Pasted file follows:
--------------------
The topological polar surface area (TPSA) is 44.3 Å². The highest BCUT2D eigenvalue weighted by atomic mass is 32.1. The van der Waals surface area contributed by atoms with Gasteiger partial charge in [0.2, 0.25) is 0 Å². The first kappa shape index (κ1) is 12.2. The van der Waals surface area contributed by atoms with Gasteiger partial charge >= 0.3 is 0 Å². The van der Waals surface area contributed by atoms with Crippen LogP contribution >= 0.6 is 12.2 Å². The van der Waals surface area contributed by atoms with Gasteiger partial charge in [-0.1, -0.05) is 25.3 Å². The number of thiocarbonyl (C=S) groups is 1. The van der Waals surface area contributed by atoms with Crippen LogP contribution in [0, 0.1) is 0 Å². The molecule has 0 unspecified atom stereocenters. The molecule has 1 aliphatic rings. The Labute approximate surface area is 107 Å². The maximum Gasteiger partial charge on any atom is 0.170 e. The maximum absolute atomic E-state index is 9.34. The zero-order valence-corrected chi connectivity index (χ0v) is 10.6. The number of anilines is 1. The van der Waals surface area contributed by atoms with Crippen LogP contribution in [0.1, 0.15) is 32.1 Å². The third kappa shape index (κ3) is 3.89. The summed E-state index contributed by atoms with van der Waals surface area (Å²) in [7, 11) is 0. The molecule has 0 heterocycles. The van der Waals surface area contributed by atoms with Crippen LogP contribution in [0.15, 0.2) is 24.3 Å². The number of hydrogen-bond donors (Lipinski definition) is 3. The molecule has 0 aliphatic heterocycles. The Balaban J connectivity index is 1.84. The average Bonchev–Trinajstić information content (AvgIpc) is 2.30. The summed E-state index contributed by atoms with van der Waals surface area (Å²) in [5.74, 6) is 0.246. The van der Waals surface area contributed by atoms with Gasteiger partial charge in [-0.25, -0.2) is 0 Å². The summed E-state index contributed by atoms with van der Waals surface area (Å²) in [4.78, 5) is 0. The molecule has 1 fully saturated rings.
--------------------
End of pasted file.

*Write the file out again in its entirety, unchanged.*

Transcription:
The topological polar surface area (TPSA) is 44.3 Å². The highest BCUT2D eigenvalue weighted by atomic mass is 32.1. The van der Waals surface area contributed by atoms with Gasteiger partial charge in [0.2, 0.25) is 0 Å². The first kappa shape index (κ1) is 12.2. The van der Waals surface area contributed by atoms with Gasteiger partial charge >= 0.3 is 0 Å². The van der Waals surface area contributed by atoms with Crippen LogP contribution >= 0.6 is 12.2 Å². The van der Waals surface area contributed by atoms with Gasteiger partial charge in [-0.1, -0.05) is 25.3 Å². The number of thiocarbonyl (C=S) groups is 1. The van der Waals surface area contributed by atoms with Crippen LogP contribution in [0, 0.1) is 0 Å². The molecule has 0 unspecified atom stereocenters. The molecule has 1 aliphatic rings. The Labute approximate surface area is 107 Å². The maximum Gasteiger partial charge on any atom is 0.170 e. The maximum absolute atomic E-state index is 9.34. The zero-order valence-corrected chi connectivity index (χ0v) is 10.6. The number of anilines is 1. The van der Waals surface area contributed by atoms with Crippen LogP contribution in [0.1, 0.15) is 32.1 Å². The third kappa shape index (κ3) is 3.89. The summed E-state index contributed by atoms with van der Waals surface area (Å²) in [7, 11) is 0. The molecule has 0 heterocycles. The van der Waals surface area contributed by atoms with Crippen LogP contribution in [0.15, 0.2) is 24.3 Å². The number of hydrogen-bond donors (Lipinski definition) is 3. The molecule has 0 aliphatic heterocycles. The Balaban J connectivity index is 1.84. The average Bonchev–Trinajstić information content (AvgIpc) is 2.30. The summed E-state index contributed by atoms with van der Waals surface area (Å²) in [5.74, 6) is 0.246. The van der Waals surface area contributed by atoms with Gasteiger partial charge in [-0.25, -0.2) is 0 Å². The summed E-state index contributed by atoms with van der Waals surface area (Å²) in [4.78, 5) is 0. The molecule has 1 fully saturated rings.